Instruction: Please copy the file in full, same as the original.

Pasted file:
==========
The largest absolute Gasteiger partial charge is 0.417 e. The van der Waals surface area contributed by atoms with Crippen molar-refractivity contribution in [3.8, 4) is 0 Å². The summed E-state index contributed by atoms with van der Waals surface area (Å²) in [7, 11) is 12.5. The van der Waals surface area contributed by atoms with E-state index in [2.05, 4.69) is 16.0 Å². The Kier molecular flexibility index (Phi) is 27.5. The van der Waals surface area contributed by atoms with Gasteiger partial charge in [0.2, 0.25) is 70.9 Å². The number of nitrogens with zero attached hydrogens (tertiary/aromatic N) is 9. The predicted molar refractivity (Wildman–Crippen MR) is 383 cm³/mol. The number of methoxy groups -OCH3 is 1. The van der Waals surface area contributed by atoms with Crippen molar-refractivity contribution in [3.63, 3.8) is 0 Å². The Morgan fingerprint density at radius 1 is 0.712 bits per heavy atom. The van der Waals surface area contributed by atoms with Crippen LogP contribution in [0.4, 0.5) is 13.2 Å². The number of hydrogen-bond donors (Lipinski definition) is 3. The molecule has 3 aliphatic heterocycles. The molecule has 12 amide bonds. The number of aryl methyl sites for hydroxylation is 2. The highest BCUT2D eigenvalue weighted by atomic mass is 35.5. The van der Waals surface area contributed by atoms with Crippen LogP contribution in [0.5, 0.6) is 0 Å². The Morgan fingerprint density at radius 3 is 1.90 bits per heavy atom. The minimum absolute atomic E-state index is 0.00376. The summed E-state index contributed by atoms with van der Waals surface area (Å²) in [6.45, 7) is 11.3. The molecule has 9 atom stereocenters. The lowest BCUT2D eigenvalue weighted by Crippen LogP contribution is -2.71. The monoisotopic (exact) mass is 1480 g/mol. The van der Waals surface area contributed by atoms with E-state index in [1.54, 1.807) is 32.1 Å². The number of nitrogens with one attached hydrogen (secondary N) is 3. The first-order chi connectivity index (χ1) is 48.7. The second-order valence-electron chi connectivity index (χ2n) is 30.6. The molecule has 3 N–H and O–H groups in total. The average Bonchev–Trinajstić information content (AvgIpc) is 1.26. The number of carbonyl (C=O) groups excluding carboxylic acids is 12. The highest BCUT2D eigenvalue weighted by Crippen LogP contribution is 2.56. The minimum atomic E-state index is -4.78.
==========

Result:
The largest absolute Gasteiger partial charge is 0.417 e. The van der Waals surface area contributed by atoms with Crippen molar-refractivity contribution in [3.8, 4) is 0 Å². The summed E-state index contributed by atoms with van der Waals surface area (Å²) in [7, 11) is 12.5. The van der Waals surface area contributed by atoms with E-state index in [2.05, 4.69) is 16.0 Å². The Kier molecular flexibility index (Phi) is 27.5. The van der Waals surface area contributed by atoms with Gasteiger partial charge in [0.2, 0.25) is 70.9 Å². The number of nitrogens with zero attached hydrogens (tertiary/aromatic N) is 9. The predicted molar refractivity (Wildman–Crippen MR) is 383 cm³/mol. The number of methoxy groups -OCH3 is 1. The van der Waals surface area contributed by atoms with Crippen molar-refractivity contribution in [3.63, 3.8) is 0 Å². The Morgan fingerprint density at radius 1 is 0.712 bits per heavy atom. The van der Waals surface area contributed by atoms with Crippen LogP contribution in [0.4, 0.5) is 13.2 Å². The number of hydrogen-bond donors (Lipinski definition) is 3. The molecule has 3 aliphatic heterocycles. The molecule has 12 amide bonds. The number of aryl methyl sites for hydroxylation is 2. The highest BCUT2D eigenvalue weighted by atomic mass is 35.5. The van der Waals surface area contributed by atoms with Crippen LogP contribution in [0.5, 0.6) is 0 Å². The Morgan fingerprint density at radius 3 is 1.90 bits per heavy atom. The minimum absolute atomic E-state index is 0.00376. The summed E-state index contributed by atoms with van der Waals surface area (Å²) in [6.45, 7) is 11.3. The molecule has 9 atom stereocenters. The lowest BCUT2D eigenvalue weighted by Crippen LogP contribution is -2.71. The monoisotopic (exact) mass is 1480 g/mol. The van der Waals surface area contributed by atoms with E-state index in [1.54, 1.807) is 32.1 Å². The number of nitrogens with one attached hydrogen (secondary N) is 3. The first-order chi connectivity index (χ1) is 48.7. The second-order valence-electron chi connectivity index (χ2n) is 30.6. The molecule has 3 N–H and O–H groups in total. The average Bonchev–Trinajstić information content (AvgIpc) is 1.26. The number of carbonyl (C=O) groups excluding carboxylic acids is 12. The highest BCUT2D eigenvalue weighted by Crippen LogP contribution is 2.56. The minimum atomic E-state index is -4.78.